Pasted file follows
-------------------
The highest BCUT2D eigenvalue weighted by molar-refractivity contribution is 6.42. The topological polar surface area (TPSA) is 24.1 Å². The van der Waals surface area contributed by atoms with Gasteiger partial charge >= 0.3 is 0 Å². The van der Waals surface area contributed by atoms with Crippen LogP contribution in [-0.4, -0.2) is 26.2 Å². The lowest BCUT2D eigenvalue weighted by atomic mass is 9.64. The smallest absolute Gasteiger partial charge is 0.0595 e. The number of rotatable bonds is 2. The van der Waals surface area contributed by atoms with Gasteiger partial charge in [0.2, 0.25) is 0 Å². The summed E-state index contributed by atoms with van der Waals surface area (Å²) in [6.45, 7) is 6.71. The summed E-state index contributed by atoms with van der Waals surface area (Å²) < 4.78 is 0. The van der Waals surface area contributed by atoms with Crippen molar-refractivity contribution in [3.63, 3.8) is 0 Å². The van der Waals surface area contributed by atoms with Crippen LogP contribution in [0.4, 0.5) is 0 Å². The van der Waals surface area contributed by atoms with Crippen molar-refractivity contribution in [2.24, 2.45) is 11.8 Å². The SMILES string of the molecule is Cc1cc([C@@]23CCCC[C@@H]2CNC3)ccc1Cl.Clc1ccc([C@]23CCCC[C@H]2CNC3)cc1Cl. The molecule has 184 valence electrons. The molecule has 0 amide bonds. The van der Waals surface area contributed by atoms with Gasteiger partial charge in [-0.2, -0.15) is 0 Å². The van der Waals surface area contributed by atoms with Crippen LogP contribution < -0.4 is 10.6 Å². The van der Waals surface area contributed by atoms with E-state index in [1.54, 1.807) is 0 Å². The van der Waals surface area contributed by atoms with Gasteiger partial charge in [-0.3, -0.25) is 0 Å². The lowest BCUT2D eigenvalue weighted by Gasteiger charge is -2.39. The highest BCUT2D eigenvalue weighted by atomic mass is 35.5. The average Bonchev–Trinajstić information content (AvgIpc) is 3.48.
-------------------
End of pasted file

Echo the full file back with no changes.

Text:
The highest BCUT2D eigenvalue weighted by molar-refractivity contribution is 6.42. The topological polar surface area (TPSA) is 24.1 Å². The van der Waals surface area contributed by atoms with Gasteiger partial charge >= 0.3 is 0 Å². The van der Waals surface area contributed by atoms with Crippen LogP contribution in [-0.4, -0.2) is 26.2 Å². The lowest BCUT2D eigenvalue weighted by atomic mass is 9.64. The smallest absolute Gasteiger partial charge is 0.0595 e. The number of rotatable bonds is 2. The van der Waals surface area contributed by atoms with Gasteiger partial charge in [0.2, 0.25) is 0 Å². The summed E-state index contributed by atoms with van der Waals surface area (Å²) in [6.45, 7) is 6.71. The summed E-state index contributed by atoms with van der Waals surface area (Å²) < 4.78 is 0. The van der Waals surface area contributed by atoms with Crippen molar-refractivity contribution in [3.63, 3.8) is 0 Å². The van der Waals surface area contributed by atoms with Crippen LogP contribution in [0.4, 0.5) is 0 Å². The van der Waals surface area contributed by atoms with Crippen molar-refractivity contribution in [2.24, 2.45) is 11.8 Å². The SMILES string of the molecule is Cc1cc([C@@]23CCCC[C@@H]2CNC3)ccc1Cl.Clc1ccc([C@]23CCCC[C@H]2CNC3)cc1Cl. The molecule has 184 valence electrons. The molecule has 0 amide bonds. The van der Waals surface area contributed by atoms with Gasteiger partial charge in [-0.2, -0.15) is 0 Å². The van der Waals surface area contributed by atoms with Crippen LogP contribution < -0.4 is 10.6 Å². The van der Waals surface area contributed by atoms with E-state index in [1.54, 1.807) is 0 Å². The van der Waals surface area contributed by atoms with Gasteiger partial charge in [-0.3, -0.25) is 0 Å². The lowest BCUT2D eigenvalue weighted by Gasteiger charge is -2.39. The highest BCUT2D eigenvalue weighted by atomic mass is 35.5. The average Bonchev–Trinajstić information content (AvgIpc) is 3.48.